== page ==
Fields of Research

Fields of Research

In 2019, the University is either leading or taking part in 4 clusters of excellence, 16 collaborative research centers, 19 DFG research units, and 35 Priority Programs, testifying to its extraordinarily multifaceted research profile. It is characterized by the 5 core research areas Climate, Earth and Environment; Photon and Nanosciences; Particle, Astro- and Mathematical Physics; Manuscript Cultures; and Infection Research. Thanks to the Wissenschaftliche Anstalten—various academic institutions throughout the city—and the Colonial Institute, science and scholarship had played a major role in Hamburg even before the University was founded. The city was able to attract renowned researchers to these institutions, thanks in no small part to funding for professorships from the Hamburgische Wissenschaftliche Stiftung (Hamburg scientific foundation). The new university also attracted brilliant minds in its first decades, especially in physics, but also in other fields.

Otto Stern and Physics in Hamburg in the 1920s

In the 1920s, the Hamburgische Universität, as it was called in German, evolved into a world-renowned center for physics. And Otto Stern was, as his name suggests, its “star.” Stern built up the Institute of Physical Chemistry between 1923 and 1933. His pioneering work in the fields of atomic, molecular, and nuclear physics was highly admired and he was awarded the Nobel Prize in 1943. Stern attracted researchers to Hamburg from all over the world, including Wolfgang Pauli, Isidor Rabi, Emilio Segrè, and Hans Jensen, who would all go on to become Nobel Prize winners as well. This golden era ended in 1933: facing expulsion from the University for being Jewish, Otto Stern emigrated to the United States.


In July 2019, the University was chosen as one of eleven winners of the Excellence Strategy of the Federal and State Governments and awarded the title University of Excellence. This makes it one of Germany’s top research-intensive universities—a fact confirmed by the German Council of Science and Humanities (Wissenschaftsrat). As a flagship university, Universität Hamburg is committed to innovation and collaborative research in greater Hamburg. It generates and fosters sustainable know- ledge, education, and knowledge exchange nationally and internationally.

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Today, over 4,400 researchers work in several disciplines. Over the last 100 years, many of our researchers have done ground-breaking work in their subjects and won international renown. In every decade since its founding, the University has produced outstan-ding science and scholarship, with the exception of the years between 1933 and 1945, when the National Socialists persecuted such illustrious figures as Ernst Cassirer, William Stern, and Albrecht Mendelsohn Bartholdy and sent an entire generation of young academics to the trenches.

Ralf Dahrendorf studied philosophy and classical philology at the University of Hamburg until 1952. In 1958 he returned from England to teach two years as a professor of sociology at the Hamburg Academy of Social Sciences and the University. As a scientist Ralf Dahrendorf devoted himself to conflict theory, social change and the liberal society. In the 1960s, he determined as a liberal reform politician, the German debates on political participation and improved educational opportunities significantly.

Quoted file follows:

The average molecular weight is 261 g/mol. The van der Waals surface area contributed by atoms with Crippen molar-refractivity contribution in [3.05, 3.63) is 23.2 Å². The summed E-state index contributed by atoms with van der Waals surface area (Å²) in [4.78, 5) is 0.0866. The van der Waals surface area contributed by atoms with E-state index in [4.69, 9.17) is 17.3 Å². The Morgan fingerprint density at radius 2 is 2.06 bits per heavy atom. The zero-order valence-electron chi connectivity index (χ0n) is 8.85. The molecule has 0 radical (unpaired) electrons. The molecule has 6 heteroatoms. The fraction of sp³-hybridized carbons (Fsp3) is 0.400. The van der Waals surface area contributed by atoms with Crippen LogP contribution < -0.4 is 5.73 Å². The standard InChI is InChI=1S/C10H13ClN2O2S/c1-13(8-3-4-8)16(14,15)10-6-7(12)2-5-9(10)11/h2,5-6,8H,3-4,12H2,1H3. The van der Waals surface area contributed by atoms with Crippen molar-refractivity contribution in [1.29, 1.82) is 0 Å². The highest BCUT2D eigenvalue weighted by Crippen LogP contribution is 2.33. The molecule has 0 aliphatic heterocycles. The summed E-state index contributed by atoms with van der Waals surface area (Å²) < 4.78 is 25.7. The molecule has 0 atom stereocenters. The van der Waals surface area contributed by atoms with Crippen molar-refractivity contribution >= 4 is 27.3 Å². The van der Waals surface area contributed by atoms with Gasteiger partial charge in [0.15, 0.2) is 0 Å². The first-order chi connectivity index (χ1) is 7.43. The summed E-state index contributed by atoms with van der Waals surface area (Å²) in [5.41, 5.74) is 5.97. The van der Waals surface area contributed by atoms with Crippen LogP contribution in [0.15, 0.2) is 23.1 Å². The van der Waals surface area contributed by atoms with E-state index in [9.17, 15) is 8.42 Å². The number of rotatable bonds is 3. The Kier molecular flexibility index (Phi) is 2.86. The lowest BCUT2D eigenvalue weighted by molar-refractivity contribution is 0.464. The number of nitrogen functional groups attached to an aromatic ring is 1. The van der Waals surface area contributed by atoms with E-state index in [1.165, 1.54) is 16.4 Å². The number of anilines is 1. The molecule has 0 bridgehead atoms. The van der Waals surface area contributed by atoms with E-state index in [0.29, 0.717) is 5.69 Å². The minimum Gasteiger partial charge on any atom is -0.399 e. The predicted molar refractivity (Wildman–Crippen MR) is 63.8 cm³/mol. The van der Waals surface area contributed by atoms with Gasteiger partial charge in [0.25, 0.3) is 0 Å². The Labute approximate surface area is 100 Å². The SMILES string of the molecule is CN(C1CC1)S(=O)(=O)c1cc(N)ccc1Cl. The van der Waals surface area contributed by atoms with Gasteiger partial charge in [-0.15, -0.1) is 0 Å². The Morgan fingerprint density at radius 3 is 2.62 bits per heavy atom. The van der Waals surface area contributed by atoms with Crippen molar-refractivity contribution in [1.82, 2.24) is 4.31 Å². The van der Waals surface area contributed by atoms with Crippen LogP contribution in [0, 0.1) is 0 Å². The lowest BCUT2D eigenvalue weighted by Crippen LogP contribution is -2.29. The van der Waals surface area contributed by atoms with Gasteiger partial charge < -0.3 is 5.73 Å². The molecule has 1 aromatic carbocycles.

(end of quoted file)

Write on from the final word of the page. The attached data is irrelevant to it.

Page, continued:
Legendary in 1968 was his public exchange with the "student leader" Rudi Dutschke. Ralf Dahrendorf and student leader Rudi Dutschke met in November 1967 at a podium discussion in the Audimax.

Ralf Dahrendorf and student leader Rudi Dutschke during a press conference
Staatsarchiv Hamburg, Contipress
Ralf Dahrendorf and student leader Rudi Dutschke

Otto Stern (1888–1969) in Hamburg

Otto Stern came to Hamburg in 1923. As a full professor of physical chemistry, he was given his own institute, where he maintained a laboratory of world renown. With his colleagues from the neighboring institutes of theoretical and applied physics, Stern made Hamburg into one of the world’s leading centers for physics.
Otto Stern in his Hamburg laboratory, 1920s Universität Hamburg, Center for the History of Universität Hamburg
Campus on Jungiusstraße
Universität Hamburg, Arbeitsstelle für Universitätsgeschichte
After Otto Stern had received a call from the University of Frankfurt, he succeeded in enforcing a new building for his institute in Hamburg. The 1931 related building is still on the campus on Jungiusstraße.


Otto Stern formed a successful working group with his assistants, his fellows from abroad, and his students. The group, however, was torn apart in 1933, when the University dismissed his three assistants because they were Jewish. With the dissolution of the group and Stern’s resignation, one of Hamburg’s most productive periods in physics was ended.
Members of the working group
Universität Hamburg, Fachbereich Physik
Members of the working group 1928 (from left F. Knauer, O. Brill, R. Fraser, I. Rabi, J. Taylor, I. Estermann)

Involvement in University Administration

Otto Stern was highly respected at the University. In 1930 – 31, he was dean of the Faculty of Mathematics and Natural Sciences, and in the following semesters a member of the University senate.